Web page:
Let’s Talk About Teen Sex

If you’re like many parents, just the thought of discussing sex with your teen makes you squeamish and jittery, and you’re likely to try to find any means possible to avoid the topic altogether. Whether

If you’re like many parents, just the thought of discussing sex with your teen makes you squeamish and jittery, and you’re likely to try to find any means possible to avoid the topic altogether. Whether you’re ready or not to have discussions about teen sex, it’s a responsibility of parenting that you simply cannot and must not avoid. Even if you have very strong religious beliefs, or simply believe in total abstinence until marriage, teen sex is a reality parents cannot afford to ignore.

Statistics show that children are having sex for the very first time as young as 10 to 12 years old, making it very obvious that discussions about sex needs to start when they are very young. Like it or not, teen sex is a hot topic amongst teens and their peers, and leaving it up to their friends or school system to teach your children about sex is, quite frankly, not good parenting. When it comes to teen sex and sexual health, there are things that every parent and teen should know about sex, because education is primarily the parents’ responsibility.

Some parents are concerned that talking about sex with their children or teens will lead to sexual experimentation and exploration well before they are ready for the responsibilities that go along with being sexually active. A far greater risk is not having taken the time to personally (and correctly) educate your children and teens about sex, in a manner that respects your family values and morals, only to learn later on that your child or teen has already “done the deed” and is now pregnant or has contracted a sexually transmitted disease.

Teen Sex – Taught By Whom?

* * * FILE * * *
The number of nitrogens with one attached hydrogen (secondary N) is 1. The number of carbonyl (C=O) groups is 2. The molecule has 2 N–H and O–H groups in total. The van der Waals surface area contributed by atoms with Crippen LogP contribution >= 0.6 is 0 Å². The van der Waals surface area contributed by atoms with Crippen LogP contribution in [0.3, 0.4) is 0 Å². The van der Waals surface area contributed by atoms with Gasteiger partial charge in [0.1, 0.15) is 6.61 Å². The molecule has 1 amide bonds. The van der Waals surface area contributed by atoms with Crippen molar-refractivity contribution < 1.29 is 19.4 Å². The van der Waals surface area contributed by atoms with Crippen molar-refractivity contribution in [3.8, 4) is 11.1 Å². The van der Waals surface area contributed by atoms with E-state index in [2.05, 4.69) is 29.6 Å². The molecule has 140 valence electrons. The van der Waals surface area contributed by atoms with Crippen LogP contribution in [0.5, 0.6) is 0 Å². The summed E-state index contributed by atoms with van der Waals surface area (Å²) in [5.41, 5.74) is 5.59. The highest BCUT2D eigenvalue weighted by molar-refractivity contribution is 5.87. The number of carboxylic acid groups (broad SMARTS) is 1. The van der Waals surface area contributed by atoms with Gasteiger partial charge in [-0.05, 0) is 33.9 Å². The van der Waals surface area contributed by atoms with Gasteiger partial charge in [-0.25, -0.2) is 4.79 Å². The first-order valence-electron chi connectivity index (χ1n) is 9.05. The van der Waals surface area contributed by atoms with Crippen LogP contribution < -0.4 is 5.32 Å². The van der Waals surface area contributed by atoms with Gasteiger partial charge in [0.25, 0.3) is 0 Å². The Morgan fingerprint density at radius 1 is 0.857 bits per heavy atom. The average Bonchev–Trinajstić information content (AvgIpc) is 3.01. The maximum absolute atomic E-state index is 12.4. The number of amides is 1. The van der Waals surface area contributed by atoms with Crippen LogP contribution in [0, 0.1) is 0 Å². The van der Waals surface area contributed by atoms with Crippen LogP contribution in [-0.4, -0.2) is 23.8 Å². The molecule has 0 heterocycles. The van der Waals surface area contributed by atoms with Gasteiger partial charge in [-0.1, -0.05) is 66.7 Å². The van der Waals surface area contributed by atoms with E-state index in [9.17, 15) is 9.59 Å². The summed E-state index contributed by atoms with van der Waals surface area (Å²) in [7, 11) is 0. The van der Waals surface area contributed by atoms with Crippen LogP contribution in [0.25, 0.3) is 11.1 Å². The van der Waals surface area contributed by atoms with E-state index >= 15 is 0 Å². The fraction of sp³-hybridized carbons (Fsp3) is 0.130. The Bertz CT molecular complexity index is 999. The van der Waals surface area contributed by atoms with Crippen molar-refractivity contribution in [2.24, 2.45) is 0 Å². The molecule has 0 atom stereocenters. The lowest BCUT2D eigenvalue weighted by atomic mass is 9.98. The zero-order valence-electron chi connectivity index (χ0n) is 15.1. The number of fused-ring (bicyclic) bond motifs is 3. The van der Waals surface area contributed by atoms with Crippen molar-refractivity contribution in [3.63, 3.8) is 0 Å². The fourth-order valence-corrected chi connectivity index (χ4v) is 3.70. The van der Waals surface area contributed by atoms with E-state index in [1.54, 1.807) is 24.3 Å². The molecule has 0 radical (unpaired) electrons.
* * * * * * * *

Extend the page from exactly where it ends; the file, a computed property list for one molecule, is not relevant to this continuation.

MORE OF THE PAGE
While I believe discussions about sex should be a joint effort amongst parents, with fathers teaching sons and mothers teaching daughters, this is often not possible with the ever-increasing numbers of single parent homes. Some parents may not have been properly taught about sex by their own mother or father while growing up, or are simply ill-equipped to teach their children to have a healthy, responsible and respectful view of sex. How to Talk With Teens About Love, Relationships, & S-E-X: A Guide for Parents is a book for parents of children over the age of 8, because you’re going to need it sooner than you think. If sex and sexuality is treated as a taboo subject, all you’re doing is teaching your children and teens that sex is secretive and something to be ashamed of. Is that really what you want?

As I’ve mentioned before, I have six children, three boys and three girls. With each and every one of my children, I was the one who discussed the changes that would go on within their bodies as they got older. Yes, including the boys! I was the one who discussed puberty, reproductive organs, sex, safe sex, birth control etc, because their father wouldn’t discuss these topics with the boys while I did so with the girls.

I read a lot of books about changes that take place within growing boys because I wanted to be sure to educate my sons correctly but more importantly, I was not going to have my sons thinking something was wrong with them when changes started happening. Fortunately I had already established an open and communicative relationship with my children, thus allowing calm and frank discussions that were not uncomfortable or embarrassing for me or my children.

Teen Sex Resources and Information-

One of my favorite and highly recommended resources is a book called: Everything You Never Wanted Your Kids to Know About Sex (But Were Afraid They’d Ask): The Secrets to Surviving Your Child’s Sexual Development from Birth to the Teens, and I cannot recommend it enough to parents. I’m a big believer in reading book reviews before purchasing a book, and reviews of this one give it very high marks.

Another fabulous resource is Ten Talks Parents Must Have with Their Children About Sex and Character accompanied by more great reviews from readers. The authors believe that discussions with children need to begin well before they enter their teen years, and I wholeheartedly agree.

Whatever your opinion is of teen sex and teen sexuality, your parental responsibility is to educate your children and teens in how the real world is. That includes the good, bad and the ugly. The more effort you put into raising your children and teens with correct information, the better chance you have of them reaching adulthood and beyond knowing you had done everything possible to raise them right.

What are your thoughts on teen sex? What have you done to educate your children on this important topic?